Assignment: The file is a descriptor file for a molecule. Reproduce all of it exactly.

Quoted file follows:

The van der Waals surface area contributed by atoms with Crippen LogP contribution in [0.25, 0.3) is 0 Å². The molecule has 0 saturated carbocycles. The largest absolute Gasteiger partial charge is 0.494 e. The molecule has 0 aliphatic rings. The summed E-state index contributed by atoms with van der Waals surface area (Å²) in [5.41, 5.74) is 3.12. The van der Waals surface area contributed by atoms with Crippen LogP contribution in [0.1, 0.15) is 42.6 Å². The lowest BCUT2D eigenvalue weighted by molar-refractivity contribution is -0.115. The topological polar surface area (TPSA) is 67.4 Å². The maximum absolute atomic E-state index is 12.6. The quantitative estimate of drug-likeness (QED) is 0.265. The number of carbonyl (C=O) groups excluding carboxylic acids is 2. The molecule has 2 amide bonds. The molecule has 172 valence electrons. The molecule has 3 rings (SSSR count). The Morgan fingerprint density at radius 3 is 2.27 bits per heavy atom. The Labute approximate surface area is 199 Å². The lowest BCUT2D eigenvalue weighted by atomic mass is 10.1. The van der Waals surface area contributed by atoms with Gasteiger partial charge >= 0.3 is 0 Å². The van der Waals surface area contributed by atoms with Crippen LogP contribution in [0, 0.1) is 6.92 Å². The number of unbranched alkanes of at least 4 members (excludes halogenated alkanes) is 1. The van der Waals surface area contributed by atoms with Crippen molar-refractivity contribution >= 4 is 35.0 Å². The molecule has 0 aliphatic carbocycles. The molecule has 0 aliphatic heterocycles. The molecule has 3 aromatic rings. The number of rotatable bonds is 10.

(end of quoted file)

The van der Waals surface area contributed by atoms with Crippen LogP contribution in [0.25, 0.3) is 0 Å². The molecule has 0 saturated carbocycles. The largest absolute Gasteiger partial charge is 0.494 e. The molecule has 0 aliphatic rings. The summed E-state index contributed by atoms with van der Waals surface area (Å²) in [5.41, 5.74) is 3.12. The van der Waals surface area contributed by atoms with Crippen LogP contribution in [0.1, 0.15) is 42.6 Å². The lowest BCUT2D eigenvalue weighted by molar-refractivity contribution is -0.115. The topological polar surface area (TPSA) is 67.4 Å². The maximum absolute atomic E-state index is 12.6. The quantitative estimate of drug-likeness (QED) is 0.265. The number of carbonyl (C=O) groups excluding carboxylic acids is 2. The molecule has 2 amide bonds. The molecule has 172 valence electrons. The molecule has 3 rings (SSSR count). The Morgan fingerprint density at radius 3 is 2.27 bits per heavy atom. The Labute approximate surface area is 199 Å². The lowest BCUT2D eigenvalue weighted by atomic mass is 10.1. The van der Waals surface area contributed by atoms with Gasteiger partial charge >= 0.3 is 0 Å². The van der Waals surface area contributed by atoms with Crippen LogP contribution in [0, 0.1) is 6.92 Å². The number of unbranched alkanes of at least 4 members (excludes halogenated alkanes) is 1. The van der Waals surface area contributed by atoms with Crippen molar-refractivity contribution >= 4 is 35.0 Å². The molecule has 0 aliphatic carbocycles. The molecule has 0 aliphatic heterocycles. The molecule has 3 aromatic rings. The number of rotatable bonds is 10.